After Service, Veterans Go On To College

NEW YORK – If his door is open, you can bet student veterans are spilling out of Eric Glaude's office at Borough of Manhattan Community College. On most days, it's standing-room only because his broom closet of an office has become the de facto command central for student veterans.

Space has been at a premium since Sept. 11, 2001, when the school's Fiterman Hall was destroyed by the collapse of the World Trade Center. Add to that a mushrooming student population. More than 400 veterans were enrolled last year, up from 157 in 2009, when Glaude, a disabled Vietnam War-era veteran, was hired to help former servicemembers make the transition from combat to college.

Their ranks at schools across the nation are likely to continue to climb as the drawdown in Afghanistan continues. The Post-9/11 GI Bill, enacted in 2008, has paved the way for hundreds of thousands of recent veterans to enroll in college. Of 923,836 servicemembers who received federal education benefits last year, 555,329 served after 9/11, according to the Department of Veterans Affairs.

Although the benefits enable them to go to college, some veterans say it's the camaraderie and support they get on campus that determines whether they finish.

"A lot of us are loners. When you get out of the military, you kind of don't know where you're at," says retired Marine Vincent Acevedo, 26, who is set to receive his associate's degree in criminal justice Friday. "That's what the veterans group is for, to let you know you're not alone."

This year marks a milestone for the school: 26 veterans will graduate, up from six last year. Other schools, too, are reporting their largest graduating classes of veterans in recent history. More than 100 vets were honored at ceremonies this month at Columbia University. Salt Lake Community College conferred degrees on 187 veterans.

Acevedo, who struggles with short-term memory lapses caused by an explosion in 2006 outside Baghdad that slammed him into a wall, is a campus success story, says Glaude, who offers what he calls "little wrinkles and strategies" for navigating the red tape and managing coursework. The road to a college degree is often bumpy. Some veterans may not have cracked a book in years and become overwhelmed by the relatively unstructured rhythm of student life, or they find themselves at odds with faculty or younger classmates.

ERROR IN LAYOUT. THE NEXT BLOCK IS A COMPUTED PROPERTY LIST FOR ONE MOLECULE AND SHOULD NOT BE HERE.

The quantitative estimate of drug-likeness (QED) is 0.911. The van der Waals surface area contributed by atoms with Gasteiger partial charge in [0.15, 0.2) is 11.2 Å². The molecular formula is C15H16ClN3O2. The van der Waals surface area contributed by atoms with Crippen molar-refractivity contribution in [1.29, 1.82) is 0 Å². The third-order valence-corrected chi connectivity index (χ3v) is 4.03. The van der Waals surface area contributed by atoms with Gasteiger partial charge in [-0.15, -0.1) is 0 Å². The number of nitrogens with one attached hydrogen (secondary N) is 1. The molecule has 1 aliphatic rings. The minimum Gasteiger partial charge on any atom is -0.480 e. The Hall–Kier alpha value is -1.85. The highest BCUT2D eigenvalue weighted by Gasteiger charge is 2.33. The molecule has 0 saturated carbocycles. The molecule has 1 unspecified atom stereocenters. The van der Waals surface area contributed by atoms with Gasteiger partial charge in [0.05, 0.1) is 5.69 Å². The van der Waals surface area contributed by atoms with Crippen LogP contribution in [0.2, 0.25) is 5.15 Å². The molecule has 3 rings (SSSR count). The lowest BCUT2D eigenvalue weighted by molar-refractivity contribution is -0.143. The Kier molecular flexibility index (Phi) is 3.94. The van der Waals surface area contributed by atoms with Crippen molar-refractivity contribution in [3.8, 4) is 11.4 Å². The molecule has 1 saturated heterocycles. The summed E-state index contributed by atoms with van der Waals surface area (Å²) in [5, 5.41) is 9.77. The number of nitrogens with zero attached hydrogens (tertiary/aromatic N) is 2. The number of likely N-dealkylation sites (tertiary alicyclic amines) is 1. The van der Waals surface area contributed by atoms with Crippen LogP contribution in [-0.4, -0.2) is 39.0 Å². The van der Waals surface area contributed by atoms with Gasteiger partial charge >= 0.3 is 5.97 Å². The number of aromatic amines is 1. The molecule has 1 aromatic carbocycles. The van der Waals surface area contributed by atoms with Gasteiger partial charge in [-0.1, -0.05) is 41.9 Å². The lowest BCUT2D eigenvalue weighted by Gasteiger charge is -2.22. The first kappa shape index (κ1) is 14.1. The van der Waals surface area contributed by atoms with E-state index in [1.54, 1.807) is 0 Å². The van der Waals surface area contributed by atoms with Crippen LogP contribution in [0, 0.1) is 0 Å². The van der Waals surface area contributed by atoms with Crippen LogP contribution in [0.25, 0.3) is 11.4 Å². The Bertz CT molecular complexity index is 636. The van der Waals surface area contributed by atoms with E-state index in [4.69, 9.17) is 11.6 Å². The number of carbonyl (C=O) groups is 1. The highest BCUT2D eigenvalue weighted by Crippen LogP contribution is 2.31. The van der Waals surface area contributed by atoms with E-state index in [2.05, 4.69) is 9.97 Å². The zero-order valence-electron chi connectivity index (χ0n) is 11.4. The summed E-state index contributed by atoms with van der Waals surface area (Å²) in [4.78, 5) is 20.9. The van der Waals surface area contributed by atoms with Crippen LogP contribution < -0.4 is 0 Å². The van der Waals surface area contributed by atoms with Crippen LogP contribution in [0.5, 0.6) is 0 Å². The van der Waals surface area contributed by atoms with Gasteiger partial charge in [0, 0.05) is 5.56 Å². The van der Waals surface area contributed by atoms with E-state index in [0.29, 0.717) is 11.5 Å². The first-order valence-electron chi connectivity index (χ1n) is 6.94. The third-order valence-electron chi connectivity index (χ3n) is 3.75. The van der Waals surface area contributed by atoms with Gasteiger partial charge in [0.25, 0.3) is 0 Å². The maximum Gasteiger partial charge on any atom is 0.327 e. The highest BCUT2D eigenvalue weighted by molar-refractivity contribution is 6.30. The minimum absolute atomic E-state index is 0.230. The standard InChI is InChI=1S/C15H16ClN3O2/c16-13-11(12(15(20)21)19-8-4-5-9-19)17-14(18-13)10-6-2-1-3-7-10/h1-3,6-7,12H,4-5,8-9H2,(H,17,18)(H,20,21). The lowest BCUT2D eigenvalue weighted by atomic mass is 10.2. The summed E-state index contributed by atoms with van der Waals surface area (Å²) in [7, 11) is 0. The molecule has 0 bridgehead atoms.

Glaude estimates that 1% of his veterans each year "just can't seem to make it," often because their emotional wounds are too burdensome.

Nationally, no one keeps track of how many drop out. To address that lack of information, President Obama last month ordered the VA, along with the Education and Defense departments, to track college completion data for veterans to provide "a more accurate picture of what success looks like," a White House statement says.

Concerns have centered mostly on for-profit schools. A 2010 Senate analysis found troubling withdrawal rates at eight for-profit colleges that enroll the largest numbers of veterans. Dropout rates for one company were as high as 69%.

Non-profit colleges aren't off the hook. "Many schools will claim to be military-friendly, and almost any veteran will tell you that that is a completely meaningless term," says Gene van den Bosch, president of the Arizona Veterans' Education Foundation. A few years ago, the group's informal check of colleges in Arizona found as few as 3% of veterans graduating from some public universities and community colleges. A law is poised to go into effect that requires Arizona colleges to collect and report graduation rates if they want to be certified as a "veteran-supportive campus."

Elsewhere, efforts are underway to remove barriers. Some New Jersey colleges are condensing academic programs in teaching and engineering to make it easier for Post- 9/11 GI Bill recipients to get their degrees before their benefits run out — in most cases, after 36 months. Texas Gov. Rick Perry, a Republican, announced a program this month that awards vets college credit for some military service, an effort to speed their progress.

Two non-profit groups, the Pat Tillman Foundation and Operation College Promise, plan to launch an initiative this summer that builds on a seven-campus pilot study. It suggests veterans are more likely to progress at a rate similar to those of non-veterans if they attended schools with robust support services tailored to the needs of veterans.

At this community college, that support comes not only from Glaude's office, but also from classmates who served. "We may not all have seen the same things when we served, but we have a common background," says former Navy Seabee Justin Fiorella, 28, who served in Iraq and Afghanistan. "We know what other vets have been through and are going through now."


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